IN THIS CHAPTER
Lightweight synchronization for data warehouse ETL and mobile applications
Change Tracking is one of the best-named software features I've come across. All Change Tracking does is track changes; it says to the world: "This row was changed, here's the PK." Clean and simple, no fuss, no muss. It's a piece of cake to configure and easy to query.
While Change Data Capture (another of the new auditing technologies in SQL Server 2008, covered in the next chapter) is limited to only the Enterprise Edition, Change Tracking is available in all the SQL Server editions, even SQL Server Express.
Change Tracking occurs synchronously within the transaction. It simply records in an internal table the primary key values of the rows that are modified. Although there's a cost to recording the changes within the transaction, it means that SQL Agent is not required.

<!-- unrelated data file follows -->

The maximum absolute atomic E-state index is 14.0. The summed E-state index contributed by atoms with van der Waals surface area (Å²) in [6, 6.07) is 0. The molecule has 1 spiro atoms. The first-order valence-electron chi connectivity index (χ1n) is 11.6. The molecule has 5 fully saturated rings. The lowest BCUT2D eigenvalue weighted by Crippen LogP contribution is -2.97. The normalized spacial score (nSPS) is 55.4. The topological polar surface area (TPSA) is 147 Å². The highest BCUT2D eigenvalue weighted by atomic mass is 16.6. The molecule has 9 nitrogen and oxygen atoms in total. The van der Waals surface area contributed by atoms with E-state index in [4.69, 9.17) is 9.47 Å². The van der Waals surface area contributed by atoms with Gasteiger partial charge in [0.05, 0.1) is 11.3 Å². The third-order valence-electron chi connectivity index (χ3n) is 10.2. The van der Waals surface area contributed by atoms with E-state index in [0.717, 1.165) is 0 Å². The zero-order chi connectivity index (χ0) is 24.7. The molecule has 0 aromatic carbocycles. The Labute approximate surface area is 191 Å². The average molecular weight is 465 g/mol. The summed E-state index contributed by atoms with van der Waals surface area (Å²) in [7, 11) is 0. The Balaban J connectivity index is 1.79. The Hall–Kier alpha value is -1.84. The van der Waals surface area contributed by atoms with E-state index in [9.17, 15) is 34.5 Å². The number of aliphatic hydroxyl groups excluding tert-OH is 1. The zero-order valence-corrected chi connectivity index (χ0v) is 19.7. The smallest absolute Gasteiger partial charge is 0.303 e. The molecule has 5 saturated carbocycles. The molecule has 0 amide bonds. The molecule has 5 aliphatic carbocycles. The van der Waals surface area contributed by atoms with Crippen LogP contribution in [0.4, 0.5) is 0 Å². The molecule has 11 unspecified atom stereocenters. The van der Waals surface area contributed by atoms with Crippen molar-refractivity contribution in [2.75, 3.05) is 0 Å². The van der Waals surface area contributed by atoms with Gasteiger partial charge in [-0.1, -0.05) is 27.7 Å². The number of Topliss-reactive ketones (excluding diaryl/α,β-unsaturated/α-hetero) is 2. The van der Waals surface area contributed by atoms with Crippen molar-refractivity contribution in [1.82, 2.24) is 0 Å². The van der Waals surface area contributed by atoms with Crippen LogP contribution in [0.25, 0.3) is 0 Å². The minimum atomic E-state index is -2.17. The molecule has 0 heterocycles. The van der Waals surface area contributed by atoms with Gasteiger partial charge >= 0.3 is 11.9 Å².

Optionally, Change Tracking can store which columns were changed, using a bit-mapped method similar to how triggers know which column was included in the DML code.
The real purpose of Change Tracking is to support synchronization. By easily and reliably recording the primary keys of which rows were inserted, updated, or deleted since the last synchronization, it becomes much simpler to perform the synchronization.
Change Tracking returns the net changes. If a row is inserted and updated since the last synchronization, then Change Tracking will list it as an insert. If the row is ...